18-year-old Brandon Patch was pitching in an American Legion game in Helena, Montana in the summer of 2003 when he was struck by a line drive off an aluminum bat. He collapsed to the ground, was able to utter a few words to his Dad before passing out, went into convulsions, and died a few hours later.
The Patch family sued Hillerich & Bradsby, the manufactuer of the aluminum bat, and the case is supposed to go to the jury this coming week. If the bat company loses, there’s a good chance the jury will award a very large financial judgment to the family. And that verdict will send a very strong warning message to all those groups which use aluminum bats, including Little League Baseball, the NCAA, high school associations, and so on.
In effect, the trial is centering on whether or not aluminum bats are more dangerous than wood ones. For years, people like myself, Steve Kallas, and dozens of callers to WFAN have made it clear that balls off aluminum bats definitely jump with greater velocity and thus are much more dangerous.
We’ll be curious to see what the jury in Montana decides.
There’s no scarier moment for any sports parent than to see your son or daughter bang their head during an athletic event. You hold your breath until your youngster finally gets up off the ground, and walks off the field in order to clear their head.
But that’s when the real decisions have to be made. As my brother, Dr. Bob Wolff, said on the Sports Edge, if your youngster gets a serious bop on their head during a game, there’s no way he or she should go back into the game until they are cleared by a physician. That might be a tough rule for a kid, but in the long run – -and let’s face it -that’s what we’re talking about — the long run of their life — there’s no reason to run the risk of a secondary concussion. Sports are fun, but there’s no reason to jeopardize one’s health.
Look around the sports world. How many of our favorite players have suffered concussions and serious side effects? Steve Young…Tim Tebow…that poor young HS football player from Montclair, NJ who died last year after a series of concussions.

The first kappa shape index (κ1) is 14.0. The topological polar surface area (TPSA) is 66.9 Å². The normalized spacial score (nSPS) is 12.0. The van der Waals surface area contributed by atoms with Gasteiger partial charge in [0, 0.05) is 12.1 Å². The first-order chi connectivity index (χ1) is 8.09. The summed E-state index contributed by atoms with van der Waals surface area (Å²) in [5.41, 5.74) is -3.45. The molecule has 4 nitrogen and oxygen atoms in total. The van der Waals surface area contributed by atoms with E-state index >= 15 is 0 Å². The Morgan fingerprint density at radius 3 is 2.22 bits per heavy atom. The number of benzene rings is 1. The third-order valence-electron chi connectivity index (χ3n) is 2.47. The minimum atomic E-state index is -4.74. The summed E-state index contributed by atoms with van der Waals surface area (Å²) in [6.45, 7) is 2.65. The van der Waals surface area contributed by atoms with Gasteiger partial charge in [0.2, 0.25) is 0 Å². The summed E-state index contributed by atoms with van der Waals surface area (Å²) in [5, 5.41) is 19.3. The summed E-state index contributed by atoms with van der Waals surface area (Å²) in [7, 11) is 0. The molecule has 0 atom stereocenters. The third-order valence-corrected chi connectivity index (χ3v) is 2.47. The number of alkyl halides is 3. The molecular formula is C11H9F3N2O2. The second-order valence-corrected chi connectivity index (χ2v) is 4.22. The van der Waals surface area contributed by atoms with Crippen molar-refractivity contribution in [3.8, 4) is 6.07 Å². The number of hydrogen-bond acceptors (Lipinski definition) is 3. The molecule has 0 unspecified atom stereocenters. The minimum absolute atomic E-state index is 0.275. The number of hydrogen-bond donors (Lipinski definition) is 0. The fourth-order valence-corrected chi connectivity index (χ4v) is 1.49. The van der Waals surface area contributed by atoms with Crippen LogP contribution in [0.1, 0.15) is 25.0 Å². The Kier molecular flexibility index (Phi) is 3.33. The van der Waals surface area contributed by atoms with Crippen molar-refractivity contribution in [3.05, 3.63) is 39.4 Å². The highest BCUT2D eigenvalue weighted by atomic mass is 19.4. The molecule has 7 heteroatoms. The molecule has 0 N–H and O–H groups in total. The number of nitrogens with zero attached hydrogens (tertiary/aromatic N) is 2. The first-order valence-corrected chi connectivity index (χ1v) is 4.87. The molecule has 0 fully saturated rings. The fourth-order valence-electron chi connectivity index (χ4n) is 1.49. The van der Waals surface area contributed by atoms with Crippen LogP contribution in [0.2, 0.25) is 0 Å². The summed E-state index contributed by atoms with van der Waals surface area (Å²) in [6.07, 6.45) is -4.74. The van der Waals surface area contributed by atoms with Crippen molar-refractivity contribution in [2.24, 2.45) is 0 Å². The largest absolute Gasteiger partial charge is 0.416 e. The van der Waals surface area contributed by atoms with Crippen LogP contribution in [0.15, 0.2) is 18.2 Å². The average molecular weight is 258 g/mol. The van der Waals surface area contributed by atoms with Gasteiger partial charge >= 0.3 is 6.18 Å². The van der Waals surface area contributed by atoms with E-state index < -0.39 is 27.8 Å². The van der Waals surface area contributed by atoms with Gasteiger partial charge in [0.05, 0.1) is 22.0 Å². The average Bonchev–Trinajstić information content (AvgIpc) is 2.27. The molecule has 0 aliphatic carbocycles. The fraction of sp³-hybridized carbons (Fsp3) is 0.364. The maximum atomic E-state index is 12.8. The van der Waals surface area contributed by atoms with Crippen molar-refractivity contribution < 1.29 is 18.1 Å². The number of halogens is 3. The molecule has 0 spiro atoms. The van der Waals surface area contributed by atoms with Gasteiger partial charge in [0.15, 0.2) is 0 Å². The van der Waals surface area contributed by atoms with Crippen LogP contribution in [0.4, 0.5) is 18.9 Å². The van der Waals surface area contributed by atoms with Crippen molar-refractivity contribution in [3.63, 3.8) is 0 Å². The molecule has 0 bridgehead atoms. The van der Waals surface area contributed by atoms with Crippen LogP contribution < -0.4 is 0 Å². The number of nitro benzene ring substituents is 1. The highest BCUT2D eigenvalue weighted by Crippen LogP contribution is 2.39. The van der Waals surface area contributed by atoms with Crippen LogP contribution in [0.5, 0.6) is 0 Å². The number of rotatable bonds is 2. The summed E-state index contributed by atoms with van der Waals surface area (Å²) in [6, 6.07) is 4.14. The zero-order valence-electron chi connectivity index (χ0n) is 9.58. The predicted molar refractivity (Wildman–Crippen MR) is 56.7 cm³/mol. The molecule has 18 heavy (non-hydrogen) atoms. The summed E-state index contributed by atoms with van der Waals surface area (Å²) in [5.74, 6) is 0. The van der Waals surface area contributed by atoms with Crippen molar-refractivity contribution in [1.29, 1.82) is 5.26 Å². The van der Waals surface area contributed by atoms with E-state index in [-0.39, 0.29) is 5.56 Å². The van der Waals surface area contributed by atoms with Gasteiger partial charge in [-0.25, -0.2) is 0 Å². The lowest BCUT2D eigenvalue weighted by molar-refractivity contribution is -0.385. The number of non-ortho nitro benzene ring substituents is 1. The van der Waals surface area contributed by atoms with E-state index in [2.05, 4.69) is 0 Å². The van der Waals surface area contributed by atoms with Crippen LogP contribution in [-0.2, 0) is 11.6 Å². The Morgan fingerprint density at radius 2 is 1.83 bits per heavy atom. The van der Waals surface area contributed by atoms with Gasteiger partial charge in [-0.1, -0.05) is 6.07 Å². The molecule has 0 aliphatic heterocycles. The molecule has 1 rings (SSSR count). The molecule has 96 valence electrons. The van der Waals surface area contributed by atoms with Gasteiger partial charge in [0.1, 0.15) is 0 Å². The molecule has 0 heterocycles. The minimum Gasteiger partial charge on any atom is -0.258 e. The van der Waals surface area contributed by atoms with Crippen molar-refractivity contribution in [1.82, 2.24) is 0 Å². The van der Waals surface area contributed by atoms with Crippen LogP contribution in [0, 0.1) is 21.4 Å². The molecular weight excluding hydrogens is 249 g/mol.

The bottom line? When it comes to your youngster’s health and welfare, if they suffer a serious knock on their head, they sit out until they are cleared — not by the coach or by you – but by the family doctor.
Pete Williams, a long-time guidance counselor at Mamaroneck HS, offered some great insights on the NCAA Clearinghouse rules for aspring college student-athletes. Basically, if your son or daughter has any dreams of playing sports in college, you have to make sure that they’re taking the right courses starting as freshmen in HS.
The rules for minimal GPA and SAT or ACT scores are pretty straightforward, but each year, there are lots and lots of college freshmen who don’t have what they need academically in order to try out or play on a college team. As such, please be sure to go to www.Eligibilitycenter.org to get more information about what your son or daughter needs to do to be cleared.
Also, regarding that HS baseball coach from New Mexico who paid for two strippers to entertain two of his players on a road trip to Denver — and then after he got fired from his coaching AND teaching job, he complained that he deserved a second chance — just like Rick Pitino and Bill Clinton.
Problem is – Pitino and Clinton were involved with sexual escaspades of their own – they were NOT accomodating two HS students. That’s a big difference. While I certainly don’t condone Clinton or Pitino’s acts – you would certainly expect better behavior from a famous coach and US president – in this particular case, what the coach from New Mexico doesn’t merit any kind of second chance.